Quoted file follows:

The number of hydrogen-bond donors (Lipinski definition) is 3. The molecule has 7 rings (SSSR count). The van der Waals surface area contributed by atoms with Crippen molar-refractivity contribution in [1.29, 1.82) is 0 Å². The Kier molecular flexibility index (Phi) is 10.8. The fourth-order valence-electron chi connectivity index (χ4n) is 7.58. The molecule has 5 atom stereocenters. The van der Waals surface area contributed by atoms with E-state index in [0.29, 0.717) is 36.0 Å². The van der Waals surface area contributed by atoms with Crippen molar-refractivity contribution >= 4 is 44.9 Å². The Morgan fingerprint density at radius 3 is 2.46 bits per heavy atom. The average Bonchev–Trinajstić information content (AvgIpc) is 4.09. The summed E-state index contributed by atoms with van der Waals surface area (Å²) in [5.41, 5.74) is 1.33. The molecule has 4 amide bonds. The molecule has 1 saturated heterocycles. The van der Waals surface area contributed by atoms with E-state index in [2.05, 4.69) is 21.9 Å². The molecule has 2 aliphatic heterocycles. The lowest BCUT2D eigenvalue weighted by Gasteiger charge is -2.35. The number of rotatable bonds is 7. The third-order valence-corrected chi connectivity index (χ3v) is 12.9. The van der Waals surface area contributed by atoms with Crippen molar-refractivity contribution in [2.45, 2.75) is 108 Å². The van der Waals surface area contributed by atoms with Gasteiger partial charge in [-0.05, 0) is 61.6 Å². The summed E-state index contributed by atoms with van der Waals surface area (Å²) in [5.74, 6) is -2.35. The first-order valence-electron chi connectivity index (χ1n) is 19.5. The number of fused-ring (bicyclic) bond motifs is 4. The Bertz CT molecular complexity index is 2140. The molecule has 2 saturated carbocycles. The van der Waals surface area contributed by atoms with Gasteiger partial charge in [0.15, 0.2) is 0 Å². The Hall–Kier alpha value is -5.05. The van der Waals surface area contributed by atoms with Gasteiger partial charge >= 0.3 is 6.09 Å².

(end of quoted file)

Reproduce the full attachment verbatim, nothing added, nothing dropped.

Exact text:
The number of hydrogen-bond donors (Lipinski definition) is 3. The molecule has 7 rings (SSSR count). The van der Waals surface area contributed by atoms with Crippen molar-refractivity contribution in [1.29, 1.82) is 0 Å². The Kier molecular flexibility index (Phi) is 10.8. The fourth-order valence-electron chi connectivity index (χ4n) is 7.58. The molecule has 5 atom stereocenters. The van der Waals surface area contributed by atoms with E-state index in [0.29, 0.717) is 36.0 Å². The van der Waals surface area contributed by atoms with Crippen molar-refractivity contribution >= 4 is 44.9 Å². The Morgan fingerprint density at radius 3 is 2.46 bits per heavy atom. The average Bonchev–Trinajstić information content (AvgIpc) is 4.09. The summed E-state index contributed by atoms with van der Waals surface area (Å²) in [5.41, 5.74) is 1.33. The molecule has 4 amide bonds. The molecule has 1 saturated heterocycles. The van der Waals surface area contributed by atoms with E-state index in [2.05, 4.69) is 21.9 Å². The molecule has 2 aliphatic heterocycles. The lowest BCUT2D eigenvalue weighted by Gasteiger charge is -2.35. The number of rotatable bonds is 7. The third-order valence-corrected chi connectivity index (χ3v) is 12.9. The van der Waals surface area contributed by atoms with Crippen molar-refractivity contribution in [2.45, 2.75) is 108 Å². The van der Waals surface area contributed by atoms with Gasteiger partial charge in [-0.05, 0) is 61.6 Å². The summed E-state index contributed by atoms with van der Waals surface area (Å²) in [5.74, 6) is -2.35. The first-order valence-electron chi connectivity index (χ1n) is 19.5. The number of fused-ring (bicyclic) bond motifs is 4. The Bertz CT molecular complexity index is 2140. The molecule has 2 saturated carbocycles. The van der Waals surface area contributed by atoms with Gasteiger partial charge in [0.15, 0.2) is 0 Å². The Hall–Kier alpha value is -5.05. The van der Waals surface area contributed by atoms with Gasteiger partial charge >= 0.3 is 6.09 Å².